Eduardo Banclari’s group have just published an RCT comparing success of extubation among 93 babies less than 1 kg birth weight who were put on low CPAP pressure (4 to 6) or high pressure (7 to 9 cm H2O). These were babies who were ready for extubation but still needed some oxygen (25% or more). Buzzella B, Claure N, D’Ugard C, Bancalari E: A randomized controlled trial of two nasal continuous positive airway pressure levels after extubation in preterm infants. The Journal of pediatrics 2013. There was much more extubation success with the higher pressure in this group of babies, especially among the smaller ones. Although this is a modestly sized trial, I can’t see any good reason for not using pressures of 7 to 9 when you extubate extremely low birth weight babies who are still needing some oxygen, at least until (and if) there are other studies published.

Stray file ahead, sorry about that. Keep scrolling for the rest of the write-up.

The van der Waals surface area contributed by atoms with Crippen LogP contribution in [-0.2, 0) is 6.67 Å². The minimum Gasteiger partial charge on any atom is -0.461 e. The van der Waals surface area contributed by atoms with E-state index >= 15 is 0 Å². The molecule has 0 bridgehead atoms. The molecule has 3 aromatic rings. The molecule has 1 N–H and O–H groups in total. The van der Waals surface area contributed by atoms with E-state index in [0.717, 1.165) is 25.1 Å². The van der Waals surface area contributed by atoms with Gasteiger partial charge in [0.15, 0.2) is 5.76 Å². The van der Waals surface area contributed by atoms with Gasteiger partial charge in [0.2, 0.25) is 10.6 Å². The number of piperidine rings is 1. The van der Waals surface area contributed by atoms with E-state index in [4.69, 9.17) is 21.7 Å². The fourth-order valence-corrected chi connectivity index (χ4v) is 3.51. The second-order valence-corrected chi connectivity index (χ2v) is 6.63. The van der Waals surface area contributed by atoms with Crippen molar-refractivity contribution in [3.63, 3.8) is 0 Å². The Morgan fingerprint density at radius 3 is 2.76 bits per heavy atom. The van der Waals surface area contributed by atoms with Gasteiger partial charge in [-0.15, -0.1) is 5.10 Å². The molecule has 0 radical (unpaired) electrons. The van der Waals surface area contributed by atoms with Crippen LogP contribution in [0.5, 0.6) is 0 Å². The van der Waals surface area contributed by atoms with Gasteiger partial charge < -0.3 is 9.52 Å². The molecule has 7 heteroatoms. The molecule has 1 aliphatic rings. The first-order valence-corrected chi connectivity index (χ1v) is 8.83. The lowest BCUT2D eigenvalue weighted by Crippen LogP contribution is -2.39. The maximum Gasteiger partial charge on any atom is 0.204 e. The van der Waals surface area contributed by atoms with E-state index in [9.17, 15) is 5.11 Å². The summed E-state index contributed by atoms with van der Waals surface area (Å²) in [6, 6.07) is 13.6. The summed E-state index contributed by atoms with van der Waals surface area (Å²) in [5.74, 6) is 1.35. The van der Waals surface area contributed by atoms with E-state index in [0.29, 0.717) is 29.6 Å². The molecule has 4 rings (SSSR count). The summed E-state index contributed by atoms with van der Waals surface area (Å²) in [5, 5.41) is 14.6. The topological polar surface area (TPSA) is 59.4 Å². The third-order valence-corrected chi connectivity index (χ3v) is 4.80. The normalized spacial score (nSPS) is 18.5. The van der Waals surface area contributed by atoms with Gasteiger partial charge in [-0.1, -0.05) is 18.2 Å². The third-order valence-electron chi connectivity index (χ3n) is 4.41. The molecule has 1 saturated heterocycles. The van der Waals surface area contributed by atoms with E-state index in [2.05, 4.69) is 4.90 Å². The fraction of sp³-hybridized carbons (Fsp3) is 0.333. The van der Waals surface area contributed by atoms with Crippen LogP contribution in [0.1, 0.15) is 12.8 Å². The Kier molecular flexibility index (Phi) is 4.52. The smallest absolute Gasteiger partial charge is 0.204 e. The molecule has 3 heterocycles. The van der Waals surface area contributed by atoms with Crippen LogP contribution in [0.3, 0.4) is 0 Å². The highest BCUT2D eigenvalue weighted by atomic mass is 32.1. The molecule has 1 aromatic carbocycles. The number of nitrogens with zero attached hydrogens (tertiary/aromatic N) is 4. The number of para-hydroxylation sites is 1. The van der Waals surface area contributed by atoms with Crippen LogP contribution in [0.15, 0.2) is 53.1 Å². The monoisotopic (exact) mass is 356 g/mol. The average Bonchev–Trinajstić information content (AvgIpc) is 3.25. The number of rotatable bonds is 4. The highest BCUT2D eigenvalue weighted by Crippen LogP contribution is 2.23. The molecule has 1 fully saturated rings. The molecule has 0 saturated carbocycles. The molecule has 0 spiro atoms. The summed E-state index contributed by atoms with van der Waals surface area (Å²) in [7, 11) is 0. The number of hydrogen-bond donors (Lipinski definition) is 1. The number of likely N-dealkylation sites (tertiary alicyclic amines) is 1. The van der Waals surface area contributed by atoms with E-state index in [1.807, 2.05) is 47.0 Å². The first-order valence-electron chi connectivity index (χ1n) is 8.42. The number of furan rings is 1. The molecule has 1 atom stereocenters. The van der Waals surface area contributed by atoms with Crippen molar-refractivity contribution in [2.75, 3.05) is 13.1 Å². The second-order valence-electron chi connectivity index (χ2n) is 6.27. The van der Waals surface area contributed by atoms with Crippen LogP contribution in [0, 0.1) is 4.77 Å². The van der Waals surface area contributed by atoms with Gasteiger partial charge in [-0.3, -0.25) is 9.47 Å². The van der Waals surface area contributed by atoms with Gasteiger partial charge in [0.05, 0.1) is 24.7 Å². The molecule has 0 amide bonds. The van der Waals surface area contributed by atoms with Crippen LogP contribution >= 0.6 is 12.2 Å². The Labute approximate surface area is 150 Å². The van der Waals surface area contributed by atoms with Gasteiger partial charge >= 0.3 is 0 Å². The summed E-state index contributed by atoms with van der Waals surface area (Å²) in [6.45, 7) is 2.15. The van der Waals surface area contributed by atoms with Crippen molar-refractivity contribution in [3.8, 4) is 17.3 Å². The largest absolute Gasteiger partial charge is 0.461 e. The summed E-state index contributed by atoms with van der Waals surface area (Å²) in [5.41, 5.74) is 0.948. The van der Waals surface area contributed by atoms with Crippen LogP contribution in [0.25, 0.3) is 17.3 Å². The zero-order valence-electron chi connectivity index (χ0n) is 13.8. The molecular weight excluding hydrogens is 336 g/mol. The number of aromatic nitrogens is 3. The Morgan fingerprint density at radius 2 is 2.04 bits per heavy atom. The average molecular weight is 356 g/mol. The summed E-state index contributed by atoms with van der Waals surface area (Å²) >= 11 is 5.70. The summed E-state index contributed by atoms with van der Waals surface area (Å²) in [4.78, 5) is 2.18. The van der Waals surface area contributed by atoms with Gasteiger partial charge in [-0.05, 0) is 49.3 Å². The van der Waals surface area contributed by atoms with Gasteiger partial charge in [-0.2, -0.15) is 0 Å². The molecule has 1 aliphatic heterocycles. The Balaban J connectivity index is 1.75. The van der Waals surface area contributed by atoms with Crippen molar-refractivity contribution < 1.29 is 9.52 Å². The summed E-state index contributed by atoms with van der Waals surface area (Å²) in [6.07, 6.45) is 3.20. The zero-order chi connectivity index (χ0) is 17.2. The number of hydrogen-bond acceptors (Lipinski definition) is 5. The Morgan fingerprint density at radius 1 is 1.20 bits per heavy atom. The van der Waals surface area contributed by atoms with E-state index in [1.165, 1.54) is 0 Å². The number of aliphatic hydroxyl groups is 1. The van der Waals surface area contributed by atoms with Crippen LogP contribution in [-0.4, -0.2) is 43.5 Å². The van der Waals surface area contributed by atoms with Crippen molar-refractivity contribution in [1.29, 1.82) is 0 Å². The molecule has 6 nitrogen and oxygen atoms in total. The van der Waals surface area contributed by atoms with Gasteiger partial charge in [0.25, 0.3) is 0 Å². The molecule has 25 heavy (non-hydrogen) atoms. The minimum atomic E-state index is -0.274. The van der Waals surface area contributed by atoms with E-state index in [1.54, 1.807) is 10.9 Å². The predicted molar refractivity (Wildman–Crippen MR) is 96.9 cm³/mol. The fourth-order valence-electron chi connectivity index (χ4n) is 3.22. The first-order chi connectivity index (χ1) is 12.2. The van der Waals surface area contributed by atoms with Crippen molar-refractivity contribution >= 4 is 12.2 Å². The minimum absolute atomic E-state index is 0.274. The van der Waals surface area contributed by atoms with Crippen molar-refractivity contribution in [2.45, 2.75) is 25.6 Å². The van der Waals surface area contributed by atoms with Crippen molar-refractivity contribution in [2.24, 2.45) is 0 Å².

My friend Guilherme Sant’Anna at McGill has also published a study, this time looking at extubation readiness. (Kaczmarek J, Chawla S, Marchica C, Dwaihy M, Grundy L, Sant’Anna GM: Heart rate variability and extubation readiness in extremely preterm infants. Neonatology 2013, 104(1):42-48). We know there are features of heart rate variability that predict sepsis, this study used a recording of 60 minutes of the ECG just prior to extubating the baby, and found a much lower variability of the heart rate in those who failed. This needs confirmation, but it might turn out to be a useful way of predicting which babies are likely to succeed on their own.